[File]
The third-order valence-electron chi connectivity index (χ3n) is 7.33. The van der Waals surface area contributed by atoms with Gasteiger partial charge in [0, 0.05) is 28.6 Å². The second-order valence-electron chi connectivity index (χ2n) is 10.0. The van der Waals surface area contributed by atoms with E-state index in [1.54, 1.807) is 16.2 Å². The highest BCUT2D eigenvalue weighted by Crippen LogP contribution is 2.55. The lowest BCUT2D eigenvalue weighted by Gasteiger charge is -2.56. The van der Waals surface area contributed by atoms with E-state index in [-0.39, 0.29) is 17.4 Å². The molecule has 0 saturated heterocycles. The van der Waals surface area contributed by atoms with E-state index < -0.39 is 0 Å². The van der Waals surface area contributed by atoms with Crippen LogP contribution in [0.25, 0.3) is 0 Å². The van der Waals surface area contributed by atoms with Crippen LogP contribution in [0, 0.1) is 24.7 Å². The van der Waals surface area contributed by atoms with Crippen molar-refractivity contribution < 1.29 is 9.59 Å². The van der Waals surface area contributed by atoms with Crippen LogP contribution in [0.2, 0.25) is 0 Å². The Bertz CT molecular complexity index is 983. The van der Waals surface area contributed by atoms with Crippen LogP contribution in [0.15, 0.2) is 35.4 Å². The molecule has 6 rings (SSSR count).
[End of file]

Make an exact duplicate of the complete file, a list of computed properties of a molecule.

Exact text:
The third-order valence-electron chi connectivity index (χ3n) is 7.33. The van der Waals surface area contributed by atoms with Gasteiger partial charge in [0, 0.05) is 28.6 Å². The second-order valence-electron chi connectivity index (χ2n) is 10.0. The van der Waals surface area contributed by atoms with E-state index in [1.54, 1.807) is 16.2 Å². The highest BCUT2D eigenvalue weighted by Crippen LogP contribution is 2.55. The lowest BCUT2D eigenvalue weighted by Gasteiger charge is -2.56. The van der Waals surface area contributed by atoms with E-state index in [-0.39, 0.29) is 17.4 Å². The molecule has 0 saturated heterocycles. The van der Waals surface area contributed by atoms with E-state index < -0.39 is 0 Å². The van der Waals surface area contributed by atoms with Crippen LogP contribution in [0.25, 0.3) is 0 Å². The van der Waals surface area contributed by atoms with Crippen LogP contribution in [0, 0.1) is 24.7 Å². The van der Waals surface area contributed by atoms with Crippen molar-refractivity contribution < 1.29 is 9.59 Å². The van der Waals surface area contributed by atoms with Crippen LogP contribution in [0.2, 0.25) is 0 Å². The Bertz CT molecular complexity index is 983. The van der Waals surface area contributed by atoms with Crippen LogP contribution in [0.15, 0.2) is 35.4 Å². The molecule has 6 rings (SSSR count).